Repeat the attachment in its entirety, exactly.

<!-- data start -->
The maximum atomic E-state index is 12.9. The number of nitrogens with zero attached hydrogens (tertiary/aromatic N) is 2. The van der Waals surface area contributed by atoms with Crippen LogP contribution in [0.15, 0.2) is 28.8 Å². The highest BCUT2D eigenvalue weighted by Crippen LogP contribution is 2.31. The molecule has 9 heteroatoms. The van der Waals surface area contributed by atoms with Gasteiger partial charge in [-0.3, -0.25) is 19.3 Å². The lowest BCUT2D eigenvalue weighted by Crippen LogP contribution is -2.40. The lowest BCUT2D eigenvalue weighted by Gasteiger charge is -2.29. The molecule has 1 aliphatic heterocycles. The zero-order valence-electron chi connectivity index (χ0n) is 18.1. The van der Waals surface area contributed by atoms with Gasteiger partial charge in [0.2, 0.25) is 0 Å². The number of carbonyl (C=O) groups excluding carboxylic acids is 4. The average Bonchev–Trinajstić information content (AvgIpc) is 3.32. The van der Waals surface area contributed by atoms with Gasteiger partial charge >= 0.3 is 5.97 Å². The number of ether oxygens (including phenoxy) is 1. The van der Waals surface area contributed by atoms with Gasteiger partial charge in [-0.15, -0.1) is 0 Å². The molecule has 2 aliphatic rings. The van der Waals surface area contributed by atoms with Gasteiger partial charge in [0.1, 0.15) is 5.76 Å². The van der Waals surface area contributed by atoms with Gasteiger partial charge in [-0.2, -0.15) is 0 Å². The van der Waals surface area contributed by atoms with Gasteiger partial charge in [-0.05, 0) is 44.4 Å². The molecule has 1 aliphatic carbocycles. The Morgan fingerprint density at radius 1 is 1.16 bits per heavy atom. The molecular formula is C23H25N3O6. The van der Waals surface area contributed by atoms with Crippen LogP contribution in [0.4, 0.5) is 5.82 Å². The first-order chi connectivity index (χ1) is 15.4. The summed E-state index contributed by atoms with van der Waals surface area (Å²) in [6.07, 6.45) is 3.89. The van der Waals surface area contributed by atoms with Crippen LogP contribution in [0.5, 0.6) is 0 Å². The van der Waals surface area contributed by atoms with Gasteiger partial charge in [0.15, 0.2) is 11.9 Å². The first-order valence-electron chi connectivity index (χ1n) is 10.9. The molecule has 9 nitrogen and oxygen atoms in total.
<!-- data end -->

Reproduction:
The maximum atomic E-state index is 12.9. The number of nitrogens with zero attached hydrogens (tertiary/aromatic N) is 2. The van der Waals surface area contributed by atoms with Crippen LogP contribution in [0.15, 0.2) is 28.8 Å². The highest BCUT2D eigenvalue weighted by Crippen LogP contribution is 2.31. The molecule has 9 heteroatoms. The van der Waals surface area contributed by atoms with Gasteiger partial charge in [-0.3, -0.25) is 19.3 Å². The lowest BCUT2D eigenvalue weighted by Crippen LogP contribution is -2.40. The lowest BCUT2D eigenvalue weighted by Gasteiger charge is -2.29. The molecule has 1 aliphatic heterocycles. The zero-order valence-electron chi connectivity index (χ0n) is 18.1. The van der Waals surface area contributed by atoms with Gasteiger partial charge in [0.2, 0.25) is 0 Å². The number of carbonyl (C=O) groups excluding carboxylic acids is 4. The average Bonchev–Trinajstić information content (AvgIpc) is 3.32. The van der Waals surface area contributed by atoms with Gasteiger partial charge >= 0.3 is 5.97 Å². The number of ether oxygens (including phenoxy) is 1. The van der Waals surface area contributed by atoms with Gasteiger partial charge in [-0.15, -0.1) is 0 Å². The molecule has 2 aliphatic rings. The van der Waals surface area contributed by atoms with Gasteiger partial charge in [0.1, 0.15) is 5.76 Å². The van der Waals surface area contributed by atoms with Gasteiger partial charge in [-0.2, -0.15) is 0 Å². The van der Waals surface area contributed by atoms with Gasteiger partial charge in [-0.05, 0) is 44.4 Å². The molecule has 1 aliphatic carbocycles. The Morgan fingerprint density at radius 1 is 1.16 bits per heavy atom. The molecular formula is C23H25N3O6. The van der Waals surface area contributed by atoms with Crippen LogP contribution in [0.4, 0.5) is 5.82 Å². The first-order chi connectivity index (χ1) is 15.4. The summed E-state index contributed by atoms with van der Waals surface area (Å²) in [6.07, 6.45) is 3.89. The van der Waals surface area contributed by atoms with Crippen LogP contribution in [0.5, 0.6) is 0 Å². The van der Waals surface area contributed by atoms with Gasteiger partial charge in [0.15, 0.2) is 11.9 Å². The first-order valence-electron chi connectivity index (χ1n) is 10.9. The molecule has 9 nitrogen and oxygen atoms in total.